In June, I attended the Rare Books and Manuscripts Section Preconference in San Diego, California. It was fantastic few days filled with informative sessions, an engaging back channel on Twitter, and inspiring face to face conversations.
One such conversation was about “the stuff.” What kind of people should comprise the next generation of special collections librarians? Is it more important to love the “stuff,” or to love sharing the “stuff” with people? Should special collections librarians be teachers or gatekeepers?
For those readers left wondering, “the stuff” refers to manuscripts, rare books, letters, and ephemera. It is at the heart of special collections librarianship, and increasingly, the fuel that feeds digital humanities projects. Often, “the stuff” is what inspires people to work in special collection. Working in special collections is an extraordinary opportunity to work with the old, the special, and the unique. “The stuff” is amazing. “The stuff” inspired me throughout my undergraduate years at Smith College. I still can’t get over how amazing it was that the Sophia Smith Collection (SSC) was there for me to use carte blanche in my undergraduate library. I used primary materials from the Smith College archives in nearly every research paper I wrote as a history major. I often joke that those history classes, those amazing hours in the reading room pouring over letters, books, and photographs, set me on the path to ruin that I am on today: libarchivism. I love “the stuff.”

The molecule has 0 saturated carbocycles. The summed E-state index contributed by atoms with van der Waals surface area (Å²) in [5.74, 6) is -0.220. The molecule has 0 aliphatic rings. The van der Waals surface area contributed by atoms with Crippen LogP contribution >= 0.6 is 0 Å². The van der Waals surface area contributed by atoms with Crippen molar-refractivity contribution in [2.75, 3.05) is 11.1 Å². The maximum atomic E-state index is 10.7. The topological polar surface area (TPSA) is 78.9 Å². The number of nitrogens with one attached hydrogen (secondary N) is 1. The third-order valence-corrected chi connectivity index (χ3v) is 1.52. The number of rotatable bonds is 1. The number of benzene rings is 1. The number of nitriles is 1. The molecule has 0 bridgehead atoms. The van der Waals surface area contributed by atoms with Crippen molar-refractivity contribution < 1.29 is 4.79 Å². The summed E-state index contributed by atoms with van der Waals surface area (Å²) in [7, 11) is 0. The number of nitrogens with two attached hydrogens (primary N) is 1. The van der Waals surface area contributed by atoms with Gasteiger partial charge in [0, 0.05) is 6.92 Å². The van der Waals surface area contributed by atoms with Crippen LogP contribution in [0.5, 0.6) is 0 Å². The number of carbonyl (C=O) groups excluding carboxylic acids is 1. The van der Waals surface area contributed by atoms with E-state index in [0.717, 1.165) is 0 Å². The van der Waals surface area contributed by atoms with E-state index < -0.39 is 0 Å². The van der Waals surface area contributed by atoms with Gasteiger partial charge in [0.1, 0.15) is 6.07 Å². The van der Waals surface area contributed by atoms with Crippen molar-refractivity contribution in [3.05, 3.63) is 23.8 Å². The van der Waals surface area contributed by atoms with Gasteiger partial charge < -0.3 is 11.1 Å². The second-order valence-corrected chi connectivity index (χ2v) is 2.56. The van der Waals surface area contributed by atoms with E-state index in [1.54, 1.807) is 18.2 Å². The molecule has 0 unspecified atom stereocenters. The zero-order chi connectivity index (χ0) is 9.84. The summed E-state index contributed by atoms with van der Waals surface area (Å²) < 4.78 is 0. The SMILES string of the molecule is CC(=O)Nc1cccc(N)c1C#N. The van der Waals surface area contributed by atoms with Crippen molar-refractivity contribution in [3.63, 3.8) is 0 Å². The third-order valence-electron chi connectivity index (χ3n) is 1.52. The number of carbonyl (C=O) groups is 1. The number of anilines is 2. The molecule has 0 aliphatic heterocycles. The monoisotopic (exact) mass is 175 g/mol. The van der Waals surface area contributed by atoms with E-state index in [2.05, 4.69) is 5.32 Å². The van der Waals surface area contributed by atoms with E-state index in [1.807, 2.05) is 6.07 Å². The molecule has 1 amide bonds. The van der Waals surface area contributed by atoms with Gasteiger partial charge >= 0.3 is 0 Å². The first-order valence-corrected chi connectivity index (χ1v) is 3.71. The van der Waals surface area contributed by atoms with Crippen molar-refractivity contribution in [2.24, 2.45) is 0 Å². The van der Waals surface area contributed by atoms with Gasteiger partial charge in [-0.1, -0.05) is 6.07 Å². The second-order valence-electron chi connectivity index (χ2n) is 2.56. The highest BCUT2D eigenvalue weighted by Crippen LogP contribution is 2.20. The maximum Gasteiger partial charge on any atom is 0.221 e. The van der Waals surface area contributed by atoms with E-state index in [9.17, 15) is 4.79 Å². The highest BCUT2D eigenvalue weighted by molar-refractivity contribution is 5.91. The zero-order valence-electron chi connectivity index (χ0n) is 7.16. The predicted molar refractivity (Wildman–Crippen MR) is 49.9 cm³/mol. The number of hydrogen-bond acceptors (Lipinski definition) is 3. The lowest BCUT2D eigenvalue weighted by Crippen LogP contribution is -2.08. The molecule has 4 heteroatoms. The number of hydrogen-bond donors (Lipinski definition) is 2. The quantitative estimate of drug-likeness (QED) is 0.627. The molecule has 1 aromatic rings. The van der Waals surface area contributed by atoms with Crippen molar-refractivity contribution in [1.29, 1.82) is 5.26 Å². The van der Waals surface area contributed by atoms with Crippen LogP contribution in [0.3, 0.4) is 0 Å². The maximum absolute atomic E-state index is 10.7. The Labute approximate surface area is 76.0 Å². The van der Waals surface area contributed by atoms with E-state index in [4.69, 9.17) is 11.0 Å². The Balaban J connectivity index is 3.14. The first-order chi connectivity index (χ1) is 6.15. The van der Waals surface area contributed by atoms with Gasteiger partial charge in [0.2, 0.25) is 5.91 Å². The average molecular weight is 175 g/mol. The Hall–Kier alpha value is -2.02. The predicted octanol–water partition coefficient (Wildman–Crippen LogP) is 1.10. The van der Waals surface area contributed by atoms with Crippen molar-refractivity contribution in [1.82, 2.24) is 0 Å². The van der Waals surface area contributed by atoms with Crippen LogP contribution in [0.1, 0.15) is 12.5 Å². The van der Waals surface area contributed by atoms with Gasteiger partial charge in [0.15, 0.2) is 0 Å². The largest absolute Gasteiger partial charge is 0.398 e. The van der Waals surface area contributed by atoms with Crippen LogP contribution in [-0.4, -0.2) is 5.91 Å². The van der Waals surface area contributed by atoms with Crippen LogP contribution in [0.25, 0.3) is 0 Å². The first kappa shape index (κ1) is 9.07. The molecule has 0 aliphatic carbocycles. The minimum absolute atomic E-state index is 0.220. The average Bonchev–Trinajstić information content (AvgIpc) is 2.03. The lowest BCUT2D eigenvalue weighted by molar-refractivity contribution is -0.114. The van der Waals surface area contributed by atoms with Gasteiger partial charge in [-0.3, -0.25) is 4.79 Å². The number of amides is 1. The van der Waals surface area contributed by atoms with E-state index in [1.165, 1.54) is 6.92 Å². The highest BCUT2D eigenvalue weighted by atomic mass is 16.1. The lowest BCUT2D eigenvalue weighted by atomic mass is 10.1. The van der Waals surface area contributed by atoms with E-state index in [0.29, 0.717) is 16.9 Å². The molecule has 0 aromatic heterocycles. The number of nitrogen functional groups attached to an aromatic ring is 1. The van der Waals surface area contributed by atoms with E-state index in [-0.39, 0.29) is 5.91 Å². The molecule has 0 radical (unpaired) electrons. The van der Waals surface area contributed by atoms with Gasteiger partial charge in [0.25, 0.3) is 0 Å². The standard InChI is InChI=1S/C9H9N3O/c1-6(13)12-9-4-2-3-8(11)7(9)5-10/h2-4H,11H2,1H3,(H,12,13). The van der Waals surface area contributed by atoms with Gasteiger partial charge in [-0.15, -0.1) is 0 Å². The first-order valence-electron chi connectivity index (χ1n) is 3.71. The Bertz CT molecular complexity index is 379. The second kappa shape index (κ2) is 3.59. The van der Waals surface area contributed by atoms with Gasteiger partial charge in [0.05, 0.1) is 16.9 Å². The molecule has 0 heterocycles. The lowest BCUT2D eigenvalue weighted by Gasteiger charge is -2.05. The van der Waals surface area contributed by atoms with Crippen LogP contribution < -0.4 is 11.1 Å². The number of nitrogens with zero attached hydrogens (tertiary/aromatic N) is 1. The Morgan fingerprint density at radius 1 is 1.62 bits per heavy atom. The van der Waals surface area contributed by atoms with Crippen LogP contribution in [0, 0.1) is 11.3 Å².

But central in my mind, even as an undergraduate, was the question of access and the politics of collecting. Who gets to access “the stuff,” who gets to use “the stuff,” and who gets to be the arbiter of the memory around “the stuff?” Who decides what of “the stuff” is valuable to collect, keep, and preserve? And so began my now decade long love affair with the politics of history and memory.
During one of my history seminars in my junior year (Trauma and History), we read an article in the American Historical Review by Bonnie G. Smith called, “Gender and the practices of scientific history: the seminar and archival research in the nineteenth century.” In it, she talks about the professionalization of history during the nineteenth century, a movement that saw historians shift from amateurs to professionals, “training [them] in a distinct methodology, endowing them with expert knowledge, and providing them with credentials.” (Smith, 1153) Not only did this change serve to create professional boundaries, it also happened to be one that largely excluded women. Smith writes, “Seminars and archives were spaces reserved mostly for professional men.” (Smith, 1153).